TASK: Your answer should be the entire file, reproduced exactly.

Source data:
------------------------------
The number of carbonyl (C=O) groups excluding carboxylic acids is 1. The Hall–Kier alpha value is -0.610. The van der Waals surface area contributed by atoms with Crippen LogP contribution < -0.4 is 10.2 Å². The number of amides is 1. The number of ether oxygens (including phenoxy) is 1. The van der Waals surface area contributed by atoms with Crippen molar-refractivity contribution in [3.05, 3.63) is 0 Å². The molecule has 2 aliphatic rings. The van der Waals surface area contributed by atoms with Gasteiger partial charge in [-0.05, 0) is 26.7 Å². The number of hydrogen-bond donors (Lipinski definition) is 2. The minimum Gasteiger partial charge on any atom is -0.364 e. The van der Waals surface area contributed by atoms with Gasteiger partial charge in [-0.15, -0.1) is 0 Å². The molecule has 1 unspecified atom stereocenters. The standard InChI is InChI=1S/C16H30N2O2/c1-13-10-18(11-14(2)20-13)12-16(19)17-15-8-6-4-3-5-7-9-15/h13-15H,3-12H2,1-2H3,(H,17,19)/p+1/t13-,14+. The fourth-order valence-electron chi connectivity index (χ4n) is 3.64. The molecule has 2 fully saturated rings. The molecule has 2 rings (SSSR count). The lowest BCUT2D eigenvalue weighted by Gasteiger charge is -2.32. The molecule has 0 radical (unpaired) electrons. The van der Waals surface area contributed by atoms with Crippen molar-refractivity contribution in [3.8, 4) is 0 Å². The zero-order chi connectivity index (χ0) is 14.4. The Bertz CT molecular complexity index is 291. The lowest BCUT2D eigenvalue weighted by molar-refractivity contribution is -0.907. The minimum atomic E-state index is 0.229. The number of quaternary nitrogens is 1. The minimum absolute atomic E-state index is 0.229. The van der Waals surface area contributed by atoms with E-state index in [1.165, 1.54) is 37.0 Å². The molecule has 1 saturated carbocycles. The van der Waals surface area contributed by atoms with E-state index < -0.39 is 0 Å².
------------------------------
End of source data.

The number of carbonyl (C=O) groups excluding carboxylic acids is 1. The Hall–Kier alpha value is -0.610. The van der Waals surface area contributed by atoms with Crippen LogP contribution < -0.4 is 10.2 Å². The number of amides is 1. The number of ether oxygens (including phenoxy) is 1. The van der Waals surface area contributed by atoms with Crippen molar-refractivity contribution in [3.05, 3.63) is 0 Å². The molecule has 2 aliphatic rings. The van der Waals surface area contributed by atoms with Gasteiger partial charge in [-0.05, 0) is 26.7 Å². The number of hydrogen-bond donors (Lipinski definition) is 2. The minimum Gasteiger partial charge on any atom is -0.364 e. The van der Waals surface area contributed by atoms with Gasteiger partial charge in [-0.15, -0.1) is 0 Å². The molecule has 1 unspecified atom stereocenters. The standard InChI is InChI=1S/C16H30N2O2/c1-13-10-18(11-14(2)20-13)12-16(19)17-15-8-6-4-3-5-7-9-15/h13-15H,3-12H2,1-2H3,(H,17,19)/p+1/t13-,14+. The fourth-order valence-electron chi connectivity index (χ4n) is 3.64. The molecule has 2 fully saturated rings. The molecule has 2 rings (SSSR count). The lowest BCUT2D eigenvalue weighted by Gasteiger charge is -2.32. The molecule has 0 radical (unpaired) electrons. The van der Waals surface area contributed by atoms with Crippen molar-refractivity contribution in [3.8, 4) is 0 Å². The zero-order chi connectivity index (χ0) is 14.4. The Bertz CT molecular complexity index is 291. The lowest BCUT2D eigenvalue weighted by molar-refractivity contribution is -0.907. The minimum atomic E-state index is 0.229. The number of quaternary nitrogens is 1. The minimum absolute atomic E-state index is 0.229. The van der Waals surface area contributed by atoms with E-state index in [1.165, 1.54) is 37.0 Å². The molecule has 1 saturated carbocycles. The van der Waals surface area contributed by atoms with E-state index < -0.39 is 0 Å².